Review – Fraying at the Edge (The Amish of Summer Grove, Book 2)

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A wonderfully crafted story about a young Amish woman and a young “Englisch” woman who have a very strange connection.

Ariana, a loving Amish woman, is happy with her life. Everything was going well. She had a loving boyfriend. An amazing family. A new café. But then she found out that her biological parents weren’t the ones she had been living with for the past twenty years.

Skylar’s world is slowly crashing. Her world and dream of acting has been ripped from her because of a failing grade. She’s struggling. Her family is a mismatched one. Her mother and father weren’t married when she was conceived. Her father didn’t want anything to with her for years. He remarried. Her mother married someone who already had a daughter. So much confusion and emotional stress caused her to be a little unstable. She turned to drugs. If an Amish couple and an ex-Amish young man hadn’t come digging up the past, she would have been able to live out her relatively comfortable miserable life without interruption. But an unexpected blood test leaves her with a choice: go to rehab for a year or live with her ‘real’ parents (who happen to be Amish) for a year.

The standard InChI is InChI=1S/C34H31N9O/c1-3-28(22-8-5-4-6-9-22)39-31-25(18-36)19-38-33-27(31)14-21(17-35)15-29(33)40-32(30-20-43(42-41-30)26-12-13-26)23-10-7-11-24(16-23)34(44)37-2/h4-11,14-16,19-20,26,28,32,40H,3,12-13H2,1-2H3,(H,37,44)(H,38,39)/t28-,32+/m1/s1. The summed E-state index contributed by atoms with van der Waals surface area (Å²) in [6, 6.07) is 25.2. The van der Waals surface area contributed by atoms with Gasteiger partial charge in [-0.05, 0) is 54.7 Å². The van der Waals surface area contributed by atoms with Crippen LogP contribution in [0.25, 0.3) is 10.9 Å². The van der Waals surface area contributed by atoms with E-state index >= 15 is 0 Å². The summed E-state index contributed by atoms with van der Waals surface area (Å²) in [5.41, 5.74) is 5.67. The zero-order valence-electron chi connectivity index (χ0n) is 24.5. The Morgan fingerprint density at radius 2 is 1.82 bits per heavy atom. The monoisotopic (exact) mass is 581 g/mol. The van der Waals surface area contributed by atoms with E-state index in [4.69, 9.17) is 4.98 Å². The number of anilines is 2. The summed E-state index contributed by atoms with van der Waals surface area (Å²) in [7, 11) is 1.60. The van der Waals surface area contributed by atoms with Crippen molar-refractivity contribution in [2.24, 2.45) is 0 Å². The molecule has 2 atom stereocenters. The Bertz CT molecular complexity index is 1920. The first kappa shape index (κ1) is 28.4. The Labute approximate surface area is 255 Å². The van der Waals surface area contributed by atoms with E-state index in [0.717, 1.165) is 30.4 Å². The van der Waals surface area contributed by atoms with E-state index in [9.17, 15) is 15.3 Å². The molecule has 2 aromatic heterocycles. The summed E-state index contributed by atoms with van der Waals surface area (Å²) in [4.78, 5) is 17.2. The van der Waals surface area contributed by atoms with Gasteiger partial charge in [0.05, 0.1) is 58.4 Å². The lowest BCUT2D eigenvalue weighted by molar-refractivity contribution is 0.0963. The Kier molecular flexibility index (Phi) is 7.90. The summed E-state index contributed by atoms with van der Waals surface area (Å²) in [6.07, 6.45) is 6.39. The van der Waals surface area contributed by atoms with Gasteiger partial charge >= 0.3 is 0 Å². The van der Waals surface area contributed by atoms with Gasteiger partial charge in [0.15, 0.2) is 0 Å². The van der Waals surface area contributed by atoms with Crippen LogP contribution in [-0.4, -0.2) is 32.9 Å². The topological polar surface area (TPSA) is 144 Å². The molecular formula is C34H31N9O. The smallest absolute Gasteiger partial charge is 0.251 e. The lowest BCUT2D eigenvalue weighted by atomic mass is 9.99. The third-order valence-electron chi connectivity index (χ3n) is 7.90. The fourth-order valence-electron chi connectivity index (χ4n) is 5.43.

Ariana and Skylar both struggle to get used to the new worlds they’ve entered. Ariana struggles to follow her parents’ wishes while trying to follow her own conscience, while Skylar struggles to get past her anger towards her parents and her prejudice against her new family.

This story is an incredible one. I love the way Cindy Woodsmall has woven this story. In this series, I have been delighted to find a very original story. At every turn in the plot, it seems, I am surprised. I expect the story to go one way because so many stories follow a certain plot, but it takes a different turn. The unexpected twists don’t annoy as some might, rather they add a certain sense of reality and freshness to the story.

This novel, like the first, deals with many mature themes. Drugs, adultery, etc. I really do recommend using caution when recommending or reading this book. For an older teen, I think the themes are perfectly acceptable (if the teen is mature and understanding), because the topics are presented in a good light.  Nothing is presented as good that should not be. (Exception: I will mention one part when *spoiler alert* Abram is speaking to Cilla and it almost seems as though they are implying asking the Bishops’ to use contraceptives.)